The Temple in Liverpool

Photograph by Joe Neary


How I remember The Temple
Laurie Taylor - BBC Radio Thinking Allowed, 24/2/2010

The timing was critical.  We knew that if we stayed drinking in The Olde Crack beyond half-past nine then our chances of getting into the basement bar of The Temple would be pretty rocky.  So, as soon as my mate Jim called ‘time’, we’d drain our last pints of draught Double Diamond, tip out into the smoky Liverpool air, lurch down Bold Street, and then cut through the back jiggers to reach Dale Street.

What pulled us towards Dale Street and The Temple was the prospect of hearing the Merseysippi Jazz Band.  None of us ever went early enough to get a seat.  It was somehow accepted that you only rolled up when you were just sober enough to pass the inspection by the stony-faced woman on the door, but still drunk enough to value the support provided by the packed standing crowd.

I must have been to hundreds of jazz clubs in my life but nothing has ever quite equalled the sheer excitement of The Temple.  The band played a big part in generating in that.  They were a fast noisy outfit extrovert with two trumpeters who, the aficionados knew, were based upon King Oliver and Louis Armstrong.  They also had a wonderfully forceful trombone player called Frank Parr who, at the time, was, I think, Lancashire’s reserve wicket keeper, and carried his instrument around in the long bag which also housed his pads and cricket bat.  (George Melly, who often sang with the Merseysippi, used to recall Frank’s wonderfully aggressive attitude towards food.  At breakfast time he’d hold his knife and fork slightly aloft, then look belligerently down at the eggs and bacon before him and announce ‘I’m going to bloody murder this lot.’)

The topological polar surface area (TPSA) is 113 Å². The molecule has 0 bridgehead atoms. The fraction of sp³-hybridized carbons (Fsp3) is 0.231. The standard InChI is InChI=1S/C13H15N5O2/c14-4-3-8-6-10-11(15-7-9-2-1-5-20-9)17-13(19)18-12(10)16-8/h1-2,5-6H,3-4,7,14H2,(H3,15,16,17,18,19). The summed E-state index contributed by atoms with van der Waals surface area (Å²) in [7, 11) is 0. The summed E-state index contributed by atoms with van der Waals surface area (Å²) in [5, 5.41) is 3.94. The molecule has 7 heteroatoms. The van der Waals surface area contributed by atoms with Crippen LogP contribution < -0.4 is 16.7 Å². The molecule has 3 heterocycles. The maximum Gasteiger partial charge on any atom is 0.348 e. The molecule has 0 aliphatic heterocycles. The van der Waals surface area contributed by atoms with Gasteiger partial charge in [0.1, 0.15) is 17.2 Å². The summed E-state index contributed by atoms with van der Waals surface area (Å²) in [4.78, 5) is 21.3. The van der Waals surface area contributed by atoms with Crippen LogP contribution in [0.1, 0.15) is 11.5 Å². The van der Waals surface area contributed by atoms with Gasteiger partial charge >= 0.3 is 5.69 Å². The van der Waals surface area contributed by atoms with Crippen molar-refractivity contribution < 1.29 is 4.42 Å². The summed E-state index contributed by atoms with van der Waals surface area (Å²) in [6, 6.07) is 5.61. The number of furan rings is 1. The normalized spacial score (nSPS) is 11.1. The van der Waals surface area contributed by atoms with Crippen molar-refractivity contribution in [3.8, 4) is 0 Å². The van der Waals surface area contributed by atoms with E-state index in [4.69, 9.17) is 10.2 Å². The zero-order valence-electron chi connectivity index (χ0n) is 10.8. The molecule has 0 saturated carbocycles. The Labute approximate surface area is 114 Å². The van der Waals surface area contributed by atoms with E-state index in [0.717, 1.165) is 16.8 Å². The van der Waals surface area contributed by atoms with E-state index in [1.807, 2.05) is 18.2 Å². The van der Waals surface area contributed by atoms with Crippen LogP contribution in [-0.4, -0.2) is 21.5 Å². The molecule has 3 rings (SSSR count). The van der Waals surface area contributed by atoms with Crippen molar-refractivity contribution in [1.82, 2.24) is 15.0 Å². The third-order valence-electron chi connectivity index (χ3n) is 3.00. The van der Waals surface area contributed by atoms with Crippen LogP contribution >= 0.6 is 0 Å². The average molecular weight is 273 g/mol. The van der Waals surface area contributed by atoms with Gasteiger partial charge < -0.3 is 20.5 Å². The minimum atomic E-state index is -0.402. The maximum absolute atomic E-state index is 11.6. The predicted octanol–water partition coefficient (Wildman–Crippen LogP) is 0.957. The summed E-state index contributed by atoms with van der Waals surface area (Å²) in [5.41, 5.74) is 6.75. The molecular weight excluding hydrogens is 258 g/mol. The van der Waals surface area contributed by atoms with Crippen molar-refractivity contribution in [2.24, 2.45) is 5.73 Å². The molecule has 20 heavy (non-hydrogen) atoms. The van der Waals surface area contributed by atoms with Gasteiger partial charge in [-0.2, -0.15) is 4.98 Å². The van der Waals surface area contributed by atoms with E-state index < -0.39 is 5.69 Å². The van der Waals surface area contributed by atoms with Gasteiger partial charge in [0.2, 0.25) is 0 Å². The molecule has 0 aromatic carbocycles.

But the excitement of the occasion was also raised by the setting.  During the day The Temple was one of the semi-classical legal buildings which lined that part of Dale Street, so that the night time transformation of its cellar seemed splendidly irreverent.  And that irreverence was compounded by the announcements between the jazz numbers.  I can’t now remember who made them – I probably couldn’t even see him through the massed crowd of swaying semi-drunks – but they often had an anarchic edge which was so refreshing in those buttoned up days of the 1950’s.

I still recall, for example, being near enough to the bandstand one night to hear and see George Melly’s pastiche of Mighty Like a Rose.  He minced up the microphone, made some reference to a member of the band (don’t ask) and then sang the alternative words:

Funny Little Fellow
Wear his sisters clothes
Don’t know what to call him
But we think he’s one of those.

It’s a million miles away from today’s political correctness but at the time a very unusual public reference to a phenomenon which was normally only spoken about then in whispers or in loud calculated insults.